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When Makeba, Mtukudzi visited

In dark sunglasses, she emerged from a Mercedes Benz at the National Theatre.
Supported by a walking stick, the 76-year-old Miriam Makeba looked worn-out. It was shocking.

The South African singer was received by the Minister for Gender and Social Development, Syda Bbumba, for a ‘welcome’ gig organized by Ugandan women under the theme; “Promotion of creativity in Africa; The role of women.”

The gig was meant to treat the singer to a series of Uganda music before she could grace the Warid Kampala International Jazz Festival.
Percussion Discussion sounded the Adungu, Endere, Madinda and Engoma, which were blended with western instruments.

Veteran artistes Juliet Ssesanga and Fred Masagazi paid special tribute to Makeba in the classic Nina Ow’omukwano nze Gwenjagala … Ye Makeba, (I don’t know the song title, but call it Ayululu!) before new age musician Sarah Ndagire thrilled revelers.
But who could imagine, the 76-year-old could still put up an energetic performance! At the National Theatre, she couldn’t stand for long. She was supported to climb the theatre’s steps to the stage. If you were at that time planning to buy a ticket to watch her, you would think twice. We expected her to perform while seated.
But that is Makeba off stage. She is a grandmother without the microphone and a timeless performer once on stage.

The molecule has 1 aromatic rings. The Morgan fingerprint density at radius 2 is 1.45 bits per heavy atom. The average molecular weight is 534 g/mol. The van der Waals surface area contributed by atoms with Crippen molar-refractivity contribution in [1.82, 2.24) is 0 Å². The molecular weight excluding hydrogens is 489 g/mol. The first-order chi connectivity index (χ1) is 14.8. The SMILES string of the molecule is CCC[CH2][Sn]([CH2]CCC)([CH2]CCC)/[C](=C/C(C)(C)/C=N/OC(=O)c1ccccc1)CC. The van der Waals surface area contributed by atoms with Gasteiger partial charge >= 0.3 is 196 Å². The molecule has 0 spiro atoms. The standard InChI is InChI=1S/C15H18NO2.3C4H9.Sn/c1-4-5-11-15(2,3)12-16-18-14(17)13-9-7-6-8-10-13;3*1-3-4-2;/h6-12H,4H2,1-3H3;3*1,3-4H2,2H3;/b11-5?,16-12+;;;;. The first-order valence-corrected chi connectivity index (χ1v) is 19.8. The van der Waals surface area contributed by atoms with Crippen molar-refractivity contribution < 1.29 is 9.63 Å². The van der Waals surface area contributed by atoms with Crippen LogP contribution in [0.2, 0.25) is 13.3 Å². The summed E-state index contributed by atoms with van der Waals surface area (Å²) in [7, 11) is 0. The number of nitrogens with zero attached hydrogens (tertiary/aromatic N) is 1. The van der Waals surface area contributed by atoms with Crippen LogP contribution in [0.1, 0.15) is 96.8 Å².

She surprised revelers at the festival at Munyonyo Commonwealth Resort when she stormed the stage without the walking stick.
From the moment she arrived on stage on a Friday evening, gravity relaxed its grip and the lakeside began to bounce. The wittiest, most musically savvy singer was in remarkable shape this time. Makeba was energized and there was not a trace of weakness as she jumped around the stage with her trademark voice.

She performed classics ranging from Live the Future, Pata Pata to Malaika. And there were no signs that she was about to retire. She kept going. She only posed to take a glass of water and got back to action.

The festival provided opportunity for local jazz musicians such as Isaiah Katumwa, Soul Beat Africa, Sundiata and Bakisimba Waves to interact with international legends.
Zimbabwean Oliver Mtukudzi was undoubtedly the highlight on the closing night. He came with a team of five who knew how to play the instruments, sing and dance. The guy on the Marimba and the girl on the thumb piano were outstanding.

The festival is set to become an annual event. And government is already optimistic that it will become another tourist attraction.
In Makeba’s Hapo Zamani, the Minister for ICT, Ham Muliira, played the keyboard to demonstrate government’s commitment to support the festival.
“It is fantastic and shows that Uganda’s music is mature. It is exciting because we don’t get to see this often,” said Sue Kelly of Baylor-Uganda Mulago Hospital.

Laura, a tourist from Canada, told The Weekly Observer that the festival was outstanding because of its diversity in music.
“There is slow jazz, funky, experimental, out of this world and more aggressive jazz,” Laura said.
But with few artistes doing jazz, Uganda has to depend on foreign artistes to feed the festival.
Yet there is need to include more performers to avoid having the same faces for the two days.


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